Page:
It is an object of the present invention to provide an apparatus for mounting an electronic device so that it is easily and quickly removable.
It is a further object of the invention to provide a mounting apparatus that securely holds the device in flush communication with the dashboard of the vehicle.
Still another object of the present invention is to provide a mounting apparatus that allows the electronic device to be removed by deflecting at least one flexible locking arm from its locked position.
A still further object of the invention is to provide a removable mounting device that allows the electronic device to be used in a variety of different vehicles.
Another object of the invention is to provide a mounting apparatus that allows the electronic device to be removed from the vehicle and connected to a personal computer for transferring information.
This and other objects are achieved by a mounting apparatus including a mount securable to the electronic device and a cradle fixed to the vehicle for receipt of the mount. The mount includes a plate for attachment to the electronic device and at least one flexible locking arm extending outwardly from the plate. To secure the device to the surface, the arm is placed within a corresponding slot on the sidewall of the cradle. As the mount is slid into the cradle, the locking arm is deflected inwardly until a notch in the distal end of the arm receives a portion of the sidewall, preferably a flange positioned at the terminal end of the sidewall. In this position, the mount is firmly secured to the surface by the outwardly biased arm. To remove the device, the arm is deflected inwardly until the notch is cleared from the portion of the sidewall to which the arm was secured. The device may be easily removed by pulling the mount from the cradle.
Additional objects, advantages, and novel features of the invention will be set forth in part in the description which follows, and in part will become apparent to those skilled in the practice of the invention. The objects and advantages of the invention may be realized and attained by means of the instrumentalities and combinations particularly pointed out in the appended claims.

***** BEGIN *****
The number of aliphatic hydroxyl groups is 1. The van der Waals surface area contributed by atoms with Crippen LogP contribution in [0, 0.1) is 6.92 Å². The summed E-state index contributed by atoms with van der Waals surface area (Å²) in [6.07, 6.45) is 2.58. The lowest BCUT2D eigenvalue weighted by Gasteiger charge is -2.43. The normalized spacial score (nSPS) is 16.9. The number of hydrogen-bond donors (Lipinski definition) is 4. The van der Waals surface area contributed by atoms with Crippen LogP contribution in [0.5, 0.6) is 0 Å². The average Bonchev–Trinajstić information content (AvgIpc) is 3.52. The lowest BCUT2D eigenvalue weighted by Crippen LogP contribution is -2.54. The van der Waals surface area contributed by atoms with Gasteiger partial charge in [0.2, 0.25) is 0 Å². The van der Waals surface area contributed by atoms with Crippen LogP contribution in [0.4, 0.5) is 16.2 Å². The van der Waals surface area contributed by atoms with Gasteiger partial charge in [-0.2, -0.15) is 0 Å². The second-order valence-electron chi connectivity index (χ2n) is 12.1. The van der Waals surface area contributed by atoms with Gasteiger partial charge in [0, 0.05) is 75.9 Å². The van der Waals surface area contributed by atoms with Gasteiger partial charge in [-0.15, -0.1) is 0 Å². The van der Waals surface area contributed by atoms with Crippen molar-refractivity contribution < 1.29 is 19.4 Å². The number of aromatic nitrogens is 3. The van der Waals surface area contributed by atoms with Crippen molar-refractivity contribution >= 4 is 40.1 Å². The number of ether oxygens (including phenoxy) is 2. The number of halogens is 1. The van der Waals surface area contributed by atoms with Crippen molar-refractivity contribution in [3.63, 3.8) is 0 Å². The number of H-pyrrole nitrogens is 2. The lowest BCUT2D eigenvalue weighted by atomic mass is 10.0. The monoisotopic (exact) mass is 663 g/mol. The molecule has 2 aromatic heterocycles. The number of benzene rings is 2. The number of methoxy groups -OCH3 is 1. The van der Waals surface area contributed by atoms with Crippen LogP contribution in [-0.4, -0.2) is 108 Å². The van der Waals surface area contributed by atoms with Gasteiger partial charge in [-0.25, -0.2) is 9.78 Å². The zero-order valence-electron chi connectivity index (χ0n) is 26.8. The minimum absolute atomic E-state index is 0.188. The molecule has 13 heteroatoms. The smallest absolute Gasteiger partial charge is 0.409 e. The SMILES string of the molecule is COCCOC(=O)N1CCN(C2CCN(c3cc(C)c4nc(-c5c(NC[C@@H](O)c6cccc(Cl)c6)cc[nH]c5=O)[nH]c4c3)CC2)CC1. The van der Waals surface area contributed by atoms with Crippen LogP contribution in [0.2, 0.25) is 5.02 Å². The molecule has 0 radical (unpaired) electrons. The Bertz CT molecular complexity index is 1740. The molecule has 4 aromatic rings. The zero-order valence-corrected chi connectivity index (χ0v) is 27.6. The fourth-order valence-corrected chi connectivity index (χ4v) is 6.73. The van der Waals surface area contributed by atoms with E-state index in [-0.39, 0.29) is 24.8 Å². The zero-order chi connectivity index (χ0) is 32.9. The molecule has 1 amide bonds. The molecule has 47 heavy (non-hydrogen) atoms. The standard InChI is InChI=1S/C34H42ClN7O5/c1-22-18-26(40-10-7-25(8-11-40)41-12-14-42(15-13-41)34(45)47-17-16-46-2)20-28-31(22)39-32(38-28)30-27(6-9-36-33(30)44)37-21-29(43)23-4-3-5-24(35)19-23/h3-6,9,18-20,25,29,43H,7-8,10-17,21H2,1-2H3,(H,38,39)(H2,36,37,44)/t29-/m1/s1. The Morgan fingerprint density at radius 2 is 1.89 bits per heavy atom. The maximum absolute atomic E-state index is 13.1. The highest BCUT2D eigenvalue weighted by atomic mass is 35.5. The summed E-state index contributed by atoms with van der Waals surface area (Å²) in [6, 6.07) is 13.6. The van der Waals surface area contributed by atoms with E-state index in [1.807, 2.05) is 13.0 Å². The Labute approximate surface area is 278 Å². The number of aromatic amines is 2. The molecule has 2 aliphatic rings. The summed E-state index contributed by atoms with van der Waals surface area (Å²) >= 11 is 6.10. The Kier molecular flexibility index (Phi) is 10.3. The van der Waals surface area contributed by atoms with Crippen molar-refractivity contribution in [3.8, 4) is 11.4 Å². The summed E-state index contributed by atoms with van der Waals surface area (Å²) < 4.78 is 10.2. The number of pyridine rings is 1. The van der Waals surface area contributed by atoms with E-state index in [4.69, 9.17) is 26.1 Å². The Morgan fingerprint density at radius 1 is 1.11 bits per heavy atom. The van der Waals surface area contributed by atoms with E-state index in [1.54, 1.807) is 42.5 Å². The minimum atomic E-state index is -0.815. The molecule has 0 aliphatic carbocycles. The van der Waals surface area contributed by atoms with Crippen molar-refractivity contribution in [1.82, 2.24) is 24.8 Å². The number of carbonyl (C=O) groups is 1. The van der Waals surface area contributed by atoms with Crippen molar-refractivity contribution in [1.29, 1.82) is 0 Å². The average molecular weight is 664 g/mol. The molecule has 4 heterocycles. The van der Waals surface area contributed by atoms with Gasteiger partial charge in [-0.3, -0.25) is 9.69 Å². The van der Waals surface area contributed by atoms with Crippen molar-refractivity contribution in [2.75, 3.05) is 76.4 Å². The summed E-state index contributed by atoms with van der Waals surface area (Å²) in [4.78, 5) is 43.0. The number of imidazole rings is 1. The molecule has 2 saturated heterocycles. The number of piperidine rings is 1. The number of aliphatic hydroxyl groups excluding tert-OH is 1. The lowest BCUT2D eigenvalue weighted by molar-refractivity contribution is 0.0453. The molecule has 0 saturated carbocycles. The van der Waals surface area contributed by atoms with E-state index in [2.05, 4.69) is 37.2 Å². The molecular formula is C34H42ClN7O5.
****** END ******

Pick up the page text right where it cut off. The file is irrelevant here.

The objects and features of the invention noted above are explained in more detail with reference to the drawings, in which like reference numerals denote like elements, and in which:
FIG. 1 is a front exploded perspective view of the releasable mounting apparatus embodying the present invention;
FIG. 2 is a front perspective view of the releasable mounting apparatus with the mount holding the electronic device detached from the cradle;
FIG. 3 is a front perspective view of an electronic device mounted in accordance with the present invention;
FIG. 4 is a partial side cross sectional view of the present invention taken along line 4—4 of FIG. 3; and
FIG. 5 is a perspective view of the electronic device interfacing with a processor when the device is removed from the dashboard of the vehicle.
Referring initially to FIGS. 1 and 2, a mounting apparatus embodying the principals of this invention is broadly designated in the drawings by reference numeral 10. Apparatus 10 is used to secure an electronic device 12 on a surface, such as a vehicle dashboard. The electronic device 12 can be, for example, a global positioning satellite (GPS) device, a sonar depth finder, a communication device, a stereo, any combination thereof, and/or another conventional electronics device. Apparatus 10 includes a mount 14 and a cradle 16. As described below, cradle 16 is permanently coupled with the desired surface. Mount 14 is coupled with the electronic device 12 and is constructed to be releasably held within cradle 16.